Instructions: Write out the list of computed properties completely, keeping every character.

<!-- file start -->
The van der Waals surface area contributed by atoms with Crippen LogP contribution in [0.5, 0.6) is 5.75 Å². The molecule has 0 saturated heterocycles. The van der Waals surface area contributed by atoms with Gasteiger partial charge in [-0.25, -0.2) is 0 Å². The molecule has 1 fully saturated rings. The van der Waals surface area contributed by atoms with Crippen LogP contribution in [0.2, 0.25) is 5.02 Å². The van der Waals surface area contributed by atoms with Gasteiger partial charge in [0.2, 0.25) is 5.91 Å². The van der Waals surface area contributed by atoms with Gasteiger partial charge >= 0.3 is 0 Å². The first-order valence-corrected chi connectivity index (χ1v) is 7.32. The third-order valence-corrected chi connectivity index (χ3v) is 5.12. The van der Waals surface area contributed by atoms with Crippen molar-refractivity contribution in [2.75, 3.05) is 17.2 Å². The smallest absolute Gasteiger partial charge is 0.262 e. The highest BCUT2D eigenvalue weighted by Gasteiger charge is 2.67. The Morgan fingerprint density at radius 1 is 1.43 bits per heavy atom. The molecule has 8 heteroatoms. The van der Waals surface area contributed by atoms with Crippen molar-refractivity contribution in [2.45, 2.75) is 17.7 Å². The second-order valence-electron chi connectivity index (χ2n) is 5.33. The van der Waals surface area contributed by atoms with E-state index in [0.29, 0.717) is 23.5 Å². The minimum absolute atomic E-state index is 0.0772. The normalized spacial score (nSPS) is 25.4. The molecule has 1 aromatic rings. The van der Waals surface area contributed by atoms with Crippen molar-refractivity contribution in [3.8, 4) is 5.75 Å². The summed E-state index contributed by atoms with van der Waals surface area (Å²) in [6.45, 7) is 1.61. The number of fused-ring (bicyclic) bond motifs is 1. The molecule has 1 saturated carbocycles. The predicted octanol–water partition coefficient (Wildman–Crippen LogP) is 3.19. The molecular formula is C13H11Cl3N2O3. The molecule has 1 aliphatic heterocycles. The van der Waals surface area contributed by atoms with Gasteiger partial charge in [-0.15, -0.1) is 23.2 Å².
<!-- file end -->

The van der Waals surface area contributed by atoms with Crippen LogP contribution in [0.5, 0.6) is 5.75 Å². The molecule has 0 saturated heterocycles. The van der Waals surface area contributed by atoms with Gasteiger partial charge in [-0.25, -0.2) is 0 Å². The molecule has 1 fully saturated rings. The van der Waals surface area contributed by atoms with Crippen LogP contribution in [0.2, 0.25) is 5.02 Å². The van der Waals surface area contributed by atoms with Gasteiger partial charge in [0.2, 0.25) is 5.91 Å². The van der Waals surface area contributed by atoms with Gasteiger partial charge >= 0.3 is 0 Å². The first-order valence-corrected chi connectivity index (χ1v) is 7.32. The third-order valence-corrected chi connectivity index (χ3v) is 5.12. The van der Waals surface area contributed by atoms with Crippen molar-refractivity contribution in [2.75, 3.05) is 17.2 Å². The smallest absolute Gasteiger partial charge is 0.262 e. The highest BCUT2D eigenvalue weighted by Gasteiger charge is 2.67. The Morgan fingerprint density at radius 1 is 1.43 bits per heavy atom. The molecule has 8 heteroatoms. The van der Waals surface area contributed by atoms with Crippen molar-refractivity contribution in [2.45, 2.75) is 17.7 Å². The second-order valence-electron chi connectivity index (χ2n) is 5.33. The van der Waals surface area contributed by atoms with E-state index in [0.29, 0.717) is 23.5 Å². The minimum absolute atomic E-state index is 0.0772. The normalized spacial score (nSPS) is 25.4. The molecule has 1 aromatic rings. The van der Waals surface area contributed by atoms with Crippen molar-refractivity contribution in [3.8, 4) is 5.75 Å². The summed E-state index contributed by atoms with van der Waals surface area (Å²) in [6.45, 7) is 1.61. The number of fused-ring (bicyclic) bond motifs is 1. The molecule has 1 saturated carbocycles. The predicted octanol–water partition coefficient (Wildman–Crippen LogP) is 3.19. The molecular formula is C13H11Cl3N2O3. The molecule has 1 aliphatic heterocycles. The van der Waals surface area contributed by atoms with Gasteiger partial charge in [-0.15, -0.1) is 23.2 Å².